How Much Dividend Stock do I Need to Retire Right Now?

Calculating The Money Required To Retire Off Dividends

Today, I would like to answer this question: how much do you need in dividend stocks to retire?

First, you will learn what it takes to retire on dividends for an average U.S. household. But, as you read through the post, I will show you how to refine the calculation. For your exact financial situation.

So, let’s get moving…

How Much Dividend Stock Do I Need To Retire?

To retire off dividends, the average household in the United States needs to have $650,000 invested in dividend stocks. The amount is based on data shown in the table below…

+ Median household income67,500
– Average social security benefit(20,000)
– 401(k) plan withdrawals(5,000)
– Pensions, part-time work, etc.(10,000)
= Dividend income required32,500
/ Dividend portfolio yield5%
= Money in dividend stocks650,000

Of course, as a visitor to my website, you are anything but average. And your situation will most definitely be different.

So, let’s go through each piece of the calculation.

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Retirement Living on Your Dividends

Disclosure: At no cost to you, I may get commissions for purchases made through links in this post.

Then when you are done. But before you go. Be sure to check out:

Dividends and Retirement: A 7 Step Guide

Otherwise, back to today’s topic…

5 Steps To Determine How Much You Need In Dividend Stocks To Retire

  1. Calculate your household income needs
  2. Subtract social security benefits
  3. Reduce income for any 401(k) withdrawals
  4. Subtract any other sources of retirement income
  5. Use portfolio dividend yield to calculate your investment required in dividend stocks

By following these steps, you will be able to determine exactly how much investment YOU need to retire off dividends!

Hopefully, you will find your required investment will be substantially less. I don’t know.

Regardless, you can then get busy building a dividend portfolio for retirement to make it happen.

Okay. Let’s discuss each step…

1. Calculate Your Household Income For Retiring Off Dividends

First, I started with the median U.S. household income. At the time of this writing, it was roughly $67,500. Source: U.S. Census Bureau

Median means exactly half of all households earn a higher income. And the other half earn less. Thus, it’s right in the middle.

Chances are you make more or less. So, here are a couple of suggestions to figure out your household income needs…

First, the easiest is by determining how much money you make from your work. You probably know that by looking at your pay stub.

Second, another and more accurate way is to estimate your expenses in retirement.

But be sure to carefully adjust for potential changes. Such as higher expenses for travel and leisure. And don’t forget about income taxes.

Also, eliminate any costs that will go away. Such as money spent on clothes for work. Gas for your car. And lunches out with your coworkers.

Pro tip: Using your income or expenses, determine your income needs in retirement.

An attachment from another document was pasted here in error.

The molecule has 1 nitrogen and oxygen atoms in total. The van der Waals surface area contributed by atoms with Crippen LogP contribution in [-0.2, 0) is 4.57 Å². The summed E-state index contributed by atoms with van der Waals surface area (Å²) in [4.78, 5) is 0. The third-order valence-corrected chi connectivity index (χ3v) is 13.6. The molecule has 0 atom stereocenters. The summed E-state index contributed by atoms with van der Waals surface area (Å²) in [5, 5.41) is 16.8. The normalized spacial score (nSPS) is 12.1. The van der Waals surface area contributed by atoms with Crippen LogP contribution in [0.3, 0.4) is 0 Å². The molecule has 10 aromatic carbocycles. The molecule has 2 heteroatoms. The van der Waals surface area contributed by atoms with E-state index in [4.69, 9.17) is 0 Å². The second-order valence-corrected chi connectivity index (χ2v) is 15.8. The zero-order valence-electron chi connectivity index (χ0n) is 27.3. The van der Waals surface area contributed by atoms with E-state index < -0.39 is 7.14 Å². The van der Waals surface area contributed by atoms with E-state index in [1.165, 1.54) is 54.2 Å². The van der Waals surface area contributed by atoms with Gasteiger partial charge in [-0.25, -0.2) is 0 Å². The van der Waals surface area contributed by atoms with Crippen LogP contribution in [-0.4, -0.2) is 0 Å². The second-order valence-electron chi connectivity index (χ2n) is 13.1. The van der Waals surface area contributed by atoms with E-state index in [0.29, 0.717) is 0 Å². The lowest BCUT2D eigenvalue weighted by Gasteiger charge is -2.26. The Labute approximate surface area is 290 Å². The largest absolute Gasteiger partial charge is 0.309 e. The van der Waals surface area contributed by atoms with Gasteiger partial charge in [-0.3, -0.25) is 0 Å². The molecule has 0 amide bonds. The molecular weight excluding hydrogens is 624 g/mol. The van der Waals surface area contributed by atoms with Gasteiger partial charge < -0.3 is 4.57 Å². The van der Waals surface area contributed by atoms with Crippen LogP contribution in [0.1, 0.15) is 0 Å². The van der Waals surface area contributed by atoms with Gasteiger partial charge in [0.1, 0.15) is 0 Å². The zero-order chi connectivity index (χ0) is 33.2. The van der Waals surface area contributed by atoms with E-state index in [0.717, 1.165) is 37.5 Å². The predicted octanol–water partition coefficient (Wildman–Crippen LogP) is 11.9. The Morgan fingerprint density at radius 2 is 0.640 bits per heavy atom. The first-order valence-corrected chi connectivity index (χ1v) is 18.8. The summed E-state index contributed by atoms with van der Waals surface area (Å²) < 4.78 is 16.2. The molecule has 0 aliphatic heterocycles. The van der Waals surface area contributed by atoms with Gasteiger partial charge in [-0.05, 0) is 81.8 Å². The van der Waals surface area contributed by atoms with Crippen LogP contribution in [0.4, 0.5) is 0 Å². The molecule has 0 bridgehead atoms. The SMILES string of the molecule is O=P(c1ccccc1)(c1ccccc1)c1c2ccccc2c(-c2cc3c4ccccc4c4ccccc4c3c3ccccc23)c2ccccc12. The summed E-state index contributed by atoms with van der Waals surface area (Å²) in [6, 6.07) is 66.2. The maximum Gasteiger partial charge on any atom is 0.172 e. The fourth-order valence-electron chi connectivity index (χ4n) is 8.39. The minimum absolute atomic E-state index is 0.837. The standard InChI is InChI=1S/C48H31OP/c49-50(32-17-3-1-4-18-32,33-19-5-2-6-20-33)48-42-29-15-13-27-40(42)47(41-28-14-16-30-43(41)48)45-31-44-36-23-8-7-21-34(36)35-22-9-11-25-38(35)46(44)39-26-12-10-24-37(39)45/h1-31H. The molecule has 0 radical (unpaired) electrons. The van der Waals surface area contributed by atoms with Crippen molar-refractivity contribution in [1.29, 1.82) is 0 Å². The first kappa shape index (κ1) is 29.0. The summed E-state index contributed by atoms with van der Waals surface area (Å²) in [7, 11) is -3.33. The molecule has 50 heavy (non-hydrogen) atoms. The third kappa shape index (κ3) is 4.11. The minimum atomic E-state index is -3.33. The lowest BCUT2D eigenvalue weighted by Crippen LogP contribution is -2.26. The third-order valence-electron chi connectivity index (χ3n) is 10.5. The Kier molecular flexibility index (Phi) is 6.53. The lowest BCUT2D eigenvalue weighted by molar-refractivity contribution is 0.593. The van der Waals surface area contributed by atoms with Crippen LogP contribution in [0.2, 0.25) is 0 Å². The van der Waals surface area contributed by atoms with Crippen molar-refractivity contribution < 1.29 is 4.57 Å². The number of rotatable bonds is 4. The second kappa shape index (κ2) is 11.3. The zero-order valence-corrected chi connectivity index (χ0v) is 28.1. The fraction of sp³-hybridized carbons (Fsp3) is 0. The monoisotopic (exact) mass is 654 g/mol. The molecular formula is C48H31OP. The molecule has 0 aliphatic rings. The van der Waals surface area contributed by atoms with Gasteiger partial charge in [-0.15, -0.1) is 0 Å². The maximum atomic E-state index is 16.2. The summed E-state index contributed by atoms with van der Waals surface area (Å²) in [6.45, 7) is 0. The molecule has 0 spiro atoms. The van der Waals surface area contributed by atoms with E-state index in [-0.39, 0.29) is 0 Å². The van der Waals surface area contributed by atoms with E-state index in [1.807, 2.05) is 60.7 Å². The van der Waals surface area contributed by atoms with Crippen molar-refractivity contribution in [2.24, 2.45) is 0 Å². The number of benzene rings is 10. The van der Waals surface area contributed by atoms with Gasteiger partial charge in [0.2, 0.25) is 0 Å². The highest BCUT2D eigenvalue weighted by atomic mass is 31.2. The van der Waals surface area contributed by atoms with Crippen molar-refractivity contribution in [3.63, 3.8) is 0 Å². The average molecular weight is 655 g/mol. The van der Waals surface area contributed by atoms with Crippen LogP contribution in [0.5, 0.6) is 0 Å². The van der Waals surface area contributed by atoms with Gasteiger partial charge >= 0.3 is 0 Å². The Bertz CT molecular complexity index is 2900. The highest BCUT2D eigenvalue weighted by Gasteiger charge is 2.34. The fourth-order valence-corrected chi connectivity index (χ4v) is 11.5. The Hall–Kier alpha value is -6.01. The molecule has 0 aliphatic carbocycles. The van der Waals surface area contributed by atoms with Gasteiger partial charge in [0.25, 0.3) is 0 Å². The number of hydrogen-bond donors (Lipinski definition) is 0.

Next, we want to look at other possible income sources. Before calculating the amount of money required to retire with dividends.

2. Determine Your Social Security Benefit In Retirement

Anyone who has paid into the social security system during their working years. Should be entitled to a benefit in retirement.

As of the time of this article, the average social security recipient was earning approximately $20,000 each year. Source: Social Security Administration

Pro tip: Determine your estimated social security benefit. There is an online calculator here.

Then, just like I did in the example at the beginning of the article. Deduct your estimated social security benefit from your household income needs from step #1.

Also, don’t forget that your spouse or partner may be entitled to social security benefits too.

Because a second income from social security will go a long way. To reduce the amount of investment required to retire on dividend income.

Okay. Let’s keep moving. And look at another possible source of retirement income.

Specifically, your 401(k) plan…

3. 401(k) Plans Can Reduce The Investment Required For Retiring On Dividends

If you or your housemate have contributed to a 401(k) during your working years. Then congratulations!

Because you have another source of retirement income before you need to start taking your dividends in cash.

And research shows that an individual nearing retirement has a median 401(k) balance of about $85,000. Source: Personal Capital blog

Dividing that amount by 20 years. A reasonable amount of time to live in retirement. Gives me $4,250 of income per year.

By properly investing in good funds in the stock market, that money will continue to grow over time. Up until and as you take withdrawals. However, as withdrawals are made, taxes will be due.

So, for purposes of today’s calculation. About how much money you need to retire off dividends. I rounded to $5,000 per year sourced from a 401(k).

Pro tip: Check your 401(k) balances.

Divide the total value by 20 years to get a rough idea of how much income they will provide each year during retirement. Then deduct the result from your required household income.